BSP sticks to aggressive anti-inflation stance

November 17, 2022 - 7:26 PM
BSP building
Facade of the Bangko Sentral ng Pilipinas in Manila. (BSP/Released)
  • Central bank raises rates by 75 bps points
  • Aims to keep rate gap with U.S. from narrowing sharply
  • Peso weakness could affect price expectations — Medalla
  • Signals less aggressive tightening ahead

MANILA — The Philippine central bank raised its key policy rate by 75 basis points on Thursday and signalled more rate hikes ahead, worried by potential threats to the economy from a weakening peso and the prospect of entrenched inflation.

Bangko Sentral ng Pilipinas Governor Felipe Medalla, who had already signalled early this month that he would vote to hike rates by three-quarters of a point, has stressed that a hefty rate hike was needed to head off currency declines.

“(If peso weakness) is allowed to continue, that depreciation… could also trigger disanchoring of price expectations,” Medalla told a news briefing after the rate announcement.

“We do not want inflation to get out of hand and be entrenched,” he said, hinting of more tightening ahead, albeit at a less aggressive pace.

The central bank’s latest forecasts indicate that inflation would not return to the 2%-4% target range until 2024, after averaging 5.8% this year and 4.3% next year.

Medalla said he was confident that the economy, which expanded at a faster-than-expected 7.6% rate in the third quarter, could withstand further rate hikes.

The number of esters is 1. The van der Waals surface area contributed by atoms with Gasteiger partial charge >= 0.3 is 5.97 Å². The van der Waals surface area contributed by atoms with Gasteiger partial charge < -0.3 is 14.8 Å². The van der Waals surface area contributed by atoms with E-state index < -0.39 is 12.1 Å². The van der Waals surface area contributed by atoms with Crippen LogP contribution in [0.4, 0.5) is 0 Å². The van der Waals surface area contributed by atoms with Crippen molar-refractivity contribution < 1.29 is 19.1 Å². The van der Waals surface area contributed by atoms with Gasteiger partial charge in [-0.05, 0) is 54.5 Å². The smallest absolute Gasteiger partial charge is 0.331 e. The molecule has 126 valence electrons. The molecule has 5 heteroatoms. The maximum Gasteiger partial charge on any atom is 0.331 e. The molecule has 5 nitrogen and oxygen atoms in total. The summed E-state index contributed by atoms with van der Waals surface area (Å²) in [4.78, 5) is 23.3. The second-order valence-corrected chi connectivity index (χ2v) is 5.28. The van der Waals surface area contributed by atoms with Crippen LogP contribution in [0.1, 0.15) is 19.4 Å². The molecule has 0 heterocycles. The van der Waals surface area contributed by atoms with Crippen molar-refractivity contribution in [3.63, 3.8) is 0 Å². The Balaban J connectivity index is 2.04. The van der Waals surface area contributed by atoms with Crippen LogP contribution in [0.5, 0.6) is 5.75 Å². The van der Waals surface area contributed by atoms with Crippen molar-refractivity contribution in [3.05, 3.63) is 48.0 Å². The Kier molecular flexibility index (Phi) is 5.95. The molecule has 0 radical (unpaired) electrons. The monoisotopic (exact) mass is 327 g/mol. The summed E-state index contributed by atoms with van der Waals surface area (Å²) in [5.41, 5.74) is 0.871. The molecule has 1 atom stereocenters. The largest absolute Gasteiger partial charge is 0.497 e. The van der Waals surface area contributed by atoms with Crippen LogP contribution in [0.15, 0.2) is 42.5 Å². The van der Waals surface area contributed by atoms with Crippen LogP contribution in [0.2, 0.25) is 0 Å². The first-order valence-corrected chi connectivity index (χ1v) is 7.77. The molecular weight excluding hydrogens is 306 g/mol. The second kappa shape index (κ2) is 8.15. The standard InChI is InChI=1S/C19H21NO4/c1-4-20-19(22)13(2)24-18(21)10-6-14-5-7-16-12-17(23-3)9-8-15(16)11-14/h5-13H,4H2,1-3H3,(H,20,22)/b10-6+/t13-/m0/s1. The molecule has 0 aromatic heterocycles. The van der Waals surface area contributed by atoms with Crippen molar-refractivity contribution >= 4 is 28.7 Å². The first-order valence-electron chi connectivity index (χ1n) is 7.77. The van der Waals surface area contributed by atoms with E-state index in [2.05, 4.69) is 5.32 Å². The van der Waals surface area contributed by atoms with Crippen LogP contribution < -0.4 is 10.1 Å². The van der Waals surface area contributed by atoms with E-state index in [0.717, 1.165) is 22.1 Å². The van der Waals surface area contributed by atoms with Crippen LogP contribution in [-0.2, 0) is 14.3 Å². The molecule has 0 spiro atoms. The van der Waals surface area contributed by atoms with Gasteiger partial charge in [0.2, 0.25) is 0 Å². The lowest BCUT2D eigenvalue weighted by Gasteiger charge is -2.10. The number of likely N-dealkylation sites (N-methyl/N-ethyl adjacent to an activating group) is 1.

Thursday’s adjustment, the sixth this year, brought the rate on the central bank’s overnight reverse repurchase facility to 5.0%, the highest in nearly 14 years, and compares with the U.S. Federal Reserve’s 3.75%-4% policy rate.

Medalla reiterated that a move that big was needed to match the Fed’s action and prevent a sharp narrowing of the differential between U.S. and Philippine rates.

A shrinking rate gap has spurred an 11% decline in the peso against the dollar so far this year and raised the cost of fuel and other imported goods, driving inflation in the Philippines last month to its highest in nearly 14 years.

Medalla said the central bank would take a less aggressive stance in the future after Thursday’s move and an off-cycle 75 basis point rate increase in July.

“We will probably do less of the two recent, unusual, not run-of-the-mill actions,” he said.

With the Fed expected to continue hiking rates, however, economists believe the central bank will remain on its tightening path.

Emilio Neri, economist at the Bank of the Philippine Islands, said that if the Fed raises its policy rate to 5.25%, the Philippines’ overnight borrowing rate could exceed 6.0%.

Reporting by Neil Jerome Morales and Enrico dela Cruz; Writing by Karen Lema; Editing by Edmund Klamann